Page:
There has been a pronounced debate as to whether traditional media is threatened by internet-based communications, or whether it can stand its ground and endure in a digital world. Public relations practitioners have been challenged by the explosion of the internet and social media sites.
Traditional media continues to reach large audiences for public relations practitioners. Network television stations, like ABC, reach millions of viewers at a time during just one prime-time hour. It is unlikely to ever get that many visitors to a website on a given day, or even week. According to Editor & Publisher magazine, daily newspaper readership, although declining, maintains a circulation of about 55 million during the week and 58 million on Sunday. Consumer magazines total a monthly circulation of almost 300 million copies, according to the Audit Bureau of Circulation. Radio is not going anywhere either, reaching 95 percent of the public every day of the week, according to the U.S. Census Bureau.
Established media are also filtered by the press and gatekeepers, who help interpret and sort the excessive amount of information we are constantly bombarded with for what is most important. This process involves a lot of fact checking and creates more trustworthy, familiar news, which some internet-based sources may not. In addition, traditional media have more influence with older populations, who are better reached through television and newspapers than websites, blogs and social networks. The opposite may be true for younger populations who have different news and media habits. For this reason, it is important to know how your audience gets their information.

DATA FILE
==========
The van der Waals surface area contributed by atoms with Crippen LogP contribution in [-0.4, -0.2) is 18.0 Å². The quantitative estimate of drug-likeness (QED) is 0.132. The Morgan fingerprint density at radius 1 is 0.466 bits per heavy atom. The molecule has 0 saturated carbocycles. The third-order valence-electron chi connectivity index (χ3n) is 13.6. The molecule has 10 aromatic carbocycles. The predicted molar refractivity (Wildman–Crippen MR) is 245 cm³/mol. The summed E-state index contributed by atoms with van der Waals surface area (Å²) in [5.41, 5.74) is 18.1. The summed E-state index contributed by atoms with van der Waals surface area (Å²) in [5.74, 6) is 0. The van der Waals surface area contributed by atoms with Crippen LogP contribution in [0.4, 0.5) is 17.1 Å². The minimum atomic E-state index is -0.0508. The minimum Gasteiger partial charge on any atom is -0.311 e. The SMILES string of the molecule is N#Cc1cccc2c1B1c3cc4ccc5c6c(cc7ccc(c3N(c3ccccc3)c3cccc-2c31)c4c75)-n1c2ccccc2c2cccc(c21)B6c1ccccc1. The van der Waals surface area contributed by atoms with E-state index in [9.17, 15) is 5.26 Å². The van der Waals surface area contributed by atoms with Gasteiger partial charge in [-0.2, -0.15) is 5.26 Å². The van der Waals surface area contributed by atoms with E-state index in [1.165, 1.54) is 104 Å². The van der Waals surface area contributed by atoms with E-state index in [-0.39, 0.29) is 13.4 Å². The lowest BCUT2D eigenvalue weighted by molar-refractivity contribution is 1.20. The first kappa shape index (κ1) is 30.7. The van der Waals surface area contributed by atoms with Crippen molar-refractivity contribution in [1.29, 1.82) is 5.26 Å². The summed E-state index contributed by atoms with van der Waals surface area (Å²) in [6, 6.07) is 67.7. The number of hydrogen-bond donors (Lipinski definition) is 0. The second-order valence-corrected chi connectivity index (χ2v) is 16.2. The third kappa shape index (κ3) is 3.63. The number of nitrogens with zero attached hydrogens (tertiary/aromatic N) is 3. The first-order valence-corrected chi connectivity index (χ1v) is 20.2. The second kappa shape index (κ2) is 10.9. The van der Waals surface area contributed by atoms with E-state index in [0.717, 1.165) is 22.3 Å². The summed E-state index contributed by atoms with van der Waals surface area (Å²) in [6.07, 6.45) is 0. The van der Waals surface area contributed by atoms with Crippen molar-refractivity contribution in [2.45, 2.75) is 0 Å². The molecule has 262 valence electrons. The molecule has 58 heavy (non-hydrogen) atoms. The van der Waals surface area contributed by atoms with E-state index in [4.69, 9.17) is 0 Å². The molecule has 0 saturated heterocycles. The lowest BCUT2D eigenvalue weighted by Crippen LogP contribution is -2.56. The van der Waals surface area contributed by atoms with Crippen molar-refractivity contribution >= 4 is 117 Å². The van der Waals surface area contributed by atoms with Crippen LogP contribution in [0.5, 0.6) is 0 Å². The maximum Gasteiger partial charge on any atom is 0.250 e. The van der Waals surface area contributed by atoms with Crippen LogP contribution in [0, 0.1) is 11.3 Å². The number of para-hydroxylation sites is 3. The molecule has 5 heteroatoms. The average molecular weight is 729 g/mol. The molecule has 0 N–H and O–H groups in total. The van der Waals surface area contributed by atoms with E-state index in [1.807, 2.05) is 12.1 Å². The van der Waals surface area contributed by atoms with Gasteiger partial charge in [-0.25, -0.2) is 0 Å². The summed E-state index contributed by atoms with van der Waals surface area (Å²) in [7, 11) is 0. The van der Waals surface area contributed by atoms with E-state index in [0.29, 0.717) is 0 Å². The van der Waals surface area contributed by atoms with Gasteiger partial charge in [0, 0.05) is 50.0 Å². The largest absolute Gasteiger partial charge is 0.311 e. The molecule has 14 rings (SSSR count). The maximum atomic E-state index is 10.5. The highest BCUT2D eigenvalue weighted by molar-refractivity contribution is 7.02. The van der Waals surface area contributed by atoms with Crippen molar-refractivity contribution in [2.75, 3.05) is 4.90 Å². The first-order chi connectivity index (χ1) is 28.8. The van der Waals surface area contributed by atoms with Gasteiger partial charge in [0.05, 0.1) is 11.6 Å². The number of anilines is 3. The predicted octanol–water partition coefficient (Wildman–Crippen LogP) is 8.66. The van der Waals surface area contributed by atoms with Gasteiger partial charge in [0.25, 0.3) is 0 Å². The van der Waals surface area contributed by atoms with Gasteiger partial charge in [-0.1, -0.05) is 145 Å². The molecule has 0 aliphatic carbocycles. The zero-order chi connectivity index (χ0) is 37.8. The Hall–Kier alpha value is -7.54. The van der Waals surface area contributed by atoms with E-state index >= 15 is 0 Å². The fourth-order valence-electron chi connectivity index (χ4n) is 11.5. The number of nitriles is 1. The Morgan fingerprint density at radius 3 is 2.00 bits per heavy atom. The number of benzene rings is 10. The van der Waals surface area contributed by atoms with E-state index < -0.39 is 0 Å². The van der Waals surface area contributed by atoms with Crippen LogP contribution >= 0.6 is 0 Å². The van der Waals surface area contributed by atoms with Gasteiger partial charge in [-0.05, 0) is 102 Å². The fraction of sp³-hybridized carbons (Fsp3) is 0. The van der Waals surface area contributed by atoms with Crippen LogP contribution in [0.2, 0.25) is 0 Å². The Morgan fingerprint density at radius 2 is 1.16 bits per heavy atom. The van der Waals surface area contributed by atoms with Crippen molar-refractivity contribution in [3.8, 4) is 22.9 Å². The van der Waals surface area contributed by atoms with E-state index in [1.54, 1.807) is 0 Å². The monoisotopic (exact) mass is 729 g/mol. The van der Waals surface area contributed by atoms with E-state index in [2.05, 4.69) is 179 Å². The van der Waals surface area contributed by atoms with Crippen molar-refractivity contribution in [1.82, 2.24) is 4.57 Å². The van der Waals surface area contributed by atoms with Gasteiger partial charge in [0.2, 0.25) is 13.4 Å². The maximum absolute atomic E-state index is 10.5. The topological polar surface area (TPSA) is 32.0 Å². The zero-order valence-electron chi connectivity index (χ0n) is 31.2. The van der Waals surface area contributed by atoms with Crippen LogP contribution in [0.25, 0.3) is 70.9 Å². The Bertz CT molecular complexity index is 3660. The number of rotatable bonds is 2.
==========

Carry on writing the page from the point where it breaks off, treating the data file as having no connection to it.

With the popularity of social media sites and blogs and their increasing numbers, it is easy to get caught up in all the hype about them. While they may act as mass distribution channels for news, they are still merely one of many tools public relations practitioners should consider when communicating their messages.